the quality of its subsequent DNA fingerprint. DNA quality can be
negatively altered by conditions such as heat, humidity, and ultraviolet
light (McNally et al., 1989), all of which can damage DNA by inducing
random breaks in the DNA double helix. Thus, samples that suffer prolonged exposure to environmental forces may not be suitable for DNA
fingerprinting. Likewise, because DNA will also degrade naturally over
time, very old samples may not contain a sufficient quantity of intact
DNA to be processed using this technology (note: even though PCR can
be used to amplify DNA to obtain a sufficient yield to process, there still
must be a source of intact original DNA to use as a template for the PCR
reaction). Finally, it is important to acknowledge that there is always the
possibility of error due to mistakes by crime lab technicians during DNA
sample processing.

An effective way to assess student learning for this lesson utilizes pre- and
post-lesson testing. Questions can be administered to students before the
lesson to provide a measure of current knowledge, and then again following the conclusion of the lesson. Results between the two question
sets can then be compared. Examples of questions that have been used
for this purpose include the following:
What is a DNA fingerprint?

Give an example of a situation in which DNA fingerprinting may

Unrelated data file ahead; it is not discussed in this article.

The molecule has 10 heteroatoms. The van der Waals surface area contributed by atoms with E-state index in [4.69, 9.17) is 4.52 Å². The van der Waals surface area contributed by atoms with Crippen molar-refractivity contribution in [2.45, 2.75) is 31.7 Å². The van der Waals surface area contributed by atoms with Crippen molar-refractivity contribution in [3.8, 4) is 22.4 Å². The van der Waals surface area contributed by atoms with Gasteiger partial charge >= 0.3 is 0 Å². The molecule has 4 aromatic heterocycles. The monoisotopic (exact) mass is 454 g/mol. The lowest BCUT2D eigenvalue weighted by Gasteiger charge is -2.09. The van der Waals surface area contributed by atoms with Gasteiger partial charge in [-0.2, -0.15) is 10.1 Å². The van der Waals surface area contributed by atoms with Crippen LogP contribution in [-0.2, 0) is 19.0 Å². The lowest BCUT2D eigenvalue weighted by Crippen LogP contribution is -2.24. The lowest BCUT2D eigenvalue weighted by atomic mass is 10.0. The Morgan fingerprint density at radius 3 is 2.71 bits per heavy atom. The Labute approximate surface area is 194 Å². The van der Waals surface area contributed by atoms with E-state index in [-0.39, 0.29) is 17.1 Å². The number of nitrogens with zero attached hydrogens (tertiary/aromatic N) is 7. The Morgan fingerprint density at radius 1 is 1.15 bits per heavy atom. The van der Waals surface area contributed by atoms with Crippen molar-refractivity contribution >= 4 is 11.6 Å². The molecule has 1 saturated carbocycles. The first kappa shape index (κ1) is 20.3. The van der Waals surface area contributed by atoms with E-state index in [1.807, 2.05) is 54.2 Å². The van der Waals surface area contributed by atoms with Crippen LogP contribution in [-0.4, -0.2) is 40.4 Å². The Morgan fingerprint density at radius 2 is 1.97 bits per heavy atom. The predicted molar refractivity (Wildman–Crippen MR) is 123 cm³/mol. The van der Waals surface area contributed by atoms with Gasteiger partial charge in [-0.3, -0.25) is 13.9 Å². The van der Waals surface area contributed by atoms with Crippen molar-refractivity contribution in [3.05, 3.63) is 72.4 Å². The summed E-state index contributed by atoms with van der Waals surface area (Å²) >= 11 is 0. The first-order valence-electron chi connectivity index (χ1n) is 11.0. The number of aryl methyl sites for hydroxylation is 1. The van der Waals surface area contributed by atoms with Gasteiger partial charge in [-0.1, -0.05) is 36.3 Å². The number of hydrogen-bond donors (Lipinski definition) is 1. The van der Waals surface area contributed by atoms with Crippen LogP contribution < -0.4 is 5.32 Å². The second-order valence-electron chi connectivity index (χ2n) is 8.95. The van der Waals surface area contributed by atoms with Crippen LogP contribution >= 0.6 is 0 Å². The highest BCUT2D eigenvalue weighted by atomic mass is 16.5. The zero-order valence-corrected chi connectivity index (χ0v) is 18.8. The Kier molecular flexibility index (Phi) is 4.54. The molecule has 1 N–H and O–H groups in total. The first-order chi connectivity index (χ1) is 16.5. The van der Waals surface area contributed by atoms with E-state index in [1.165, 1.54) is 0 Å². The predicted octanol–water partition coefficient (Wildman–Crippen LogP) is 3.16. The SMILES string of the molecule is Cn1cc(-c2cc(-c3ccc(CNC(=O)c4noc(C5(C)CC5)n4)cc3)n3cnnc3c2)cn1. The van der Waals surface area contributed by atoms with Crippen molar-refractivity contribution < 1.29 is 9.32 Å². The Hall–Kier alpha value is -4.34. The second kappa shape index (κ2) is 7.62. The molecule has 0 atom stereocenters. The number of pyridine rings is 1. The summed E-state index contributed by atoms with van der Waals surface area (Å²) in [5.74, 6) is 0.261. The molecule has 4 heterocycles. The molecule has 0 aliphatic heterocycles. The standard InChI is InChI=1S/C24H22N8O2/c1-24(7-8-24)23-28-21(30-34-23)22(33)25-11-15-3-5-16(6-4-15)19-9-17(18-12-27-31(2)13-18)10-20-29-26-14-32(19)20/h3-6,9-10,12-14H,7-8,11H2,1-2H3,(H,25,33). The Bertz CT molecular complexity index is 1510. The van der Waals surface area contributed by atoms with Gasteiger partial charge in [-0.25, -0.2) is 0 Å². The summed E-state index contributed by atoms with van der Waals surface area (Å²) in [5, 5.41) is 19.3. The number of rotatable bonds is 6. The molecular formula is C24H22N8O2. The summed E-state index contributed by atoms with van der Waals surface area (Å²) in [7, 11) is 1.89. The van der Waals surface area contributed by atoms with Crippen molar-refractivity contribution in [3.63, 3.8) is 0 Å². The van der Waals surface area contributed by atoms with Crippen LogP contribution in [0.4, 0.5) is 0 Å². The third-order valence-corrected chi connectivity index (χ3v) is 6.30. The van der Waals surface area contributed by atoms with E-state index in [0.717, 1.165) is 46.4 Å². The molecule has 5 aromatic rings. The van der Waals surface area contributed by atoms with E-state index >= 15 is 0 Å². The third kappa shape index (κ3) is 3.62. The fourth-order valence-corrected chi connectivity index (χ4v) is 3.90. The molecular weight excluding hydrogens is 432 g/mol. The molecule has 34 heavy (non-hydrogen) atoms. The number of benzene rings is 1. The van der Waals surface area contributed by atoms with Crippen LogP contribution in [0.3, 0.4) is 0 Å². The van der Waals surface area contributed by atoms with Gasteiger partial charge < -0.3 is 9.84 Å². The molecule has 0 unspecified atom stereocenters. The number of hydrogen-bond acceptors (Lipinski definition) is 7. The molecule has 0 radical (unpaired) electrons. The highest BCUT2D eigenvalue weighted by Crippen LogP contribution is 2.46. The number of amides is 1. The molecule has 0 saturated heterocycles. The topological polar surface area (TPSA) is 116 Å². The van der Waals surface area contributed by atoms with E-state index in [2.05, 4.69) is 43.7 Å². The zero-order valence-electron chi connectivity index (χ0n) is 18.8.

not be usable.
Besides its use in crime scene investigations, what else can DNA
fingerprinting be used for?



I thank the Altoona Area School District for supplies, and students at
Roosevelt Junior High School, Altoona, PA, for participating in this activity.

Budowle, B., Chakraborty, R., Carmody, G. & Monson, K.L. (2000). Source attribution
of a forensic DNA profile. Forensic Science Communications, 2(3). [Online.]
Available at
Houck, M.M. & Siegel, J.A. (2006). Fundamentals of Forensic Science. Oxford, UK:
Jeffreys, A.J., Wilson, V. & Thein, S.L. (1985). Individual-specific fingerprints of
human DNA. Nature, 316, 7679.
Jones, P. (2004). DNA Forensics: from RFLP to PCR-STR and beyond. Forensic Magazine, Fall. [Online.] Available at
McNally, L., Shaler, R.C., Baird, M., Balazs, I., De Forest, P., Crim, D. & Kobilinsky,
L. (1989). Evaluation of deoxyribonucleic acid (DNA) isolated from human
bloodstains exposed to ultraviolet light, heat, humidity, and soil contamination. Journal of Forensic Science, 34, 10591069.
National Research Council. (1996). National Science Education Standards.
Washington, DC: National Academy Press.
Pierce, B. (2008). Genetics: A Conceptual Approach. NY: W.H. Freeman.
Roane, K.R. & Morrison, D. (2005). The CSI Effect: on TV its all slam dunk evidence and quick convictions. U.S. News & World Report, 17 April. [Online.]
Available at
Rowling, J.K. (2003). Harry Potter and the Order of the Phoenix. NY: Scholastic

What does a restriction enzyme do?

During gel electrophoresis, do large DNA fragments move more
quickly or more slowly than small DNA fragments?

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LAURA K. PALMER is Assistant Professor of Biology at Penn State Altoona, 3000

Ivyside Park, Altoona, PA 16601; e-mail:

The american biology teacher volume 72, No. 4, april 2010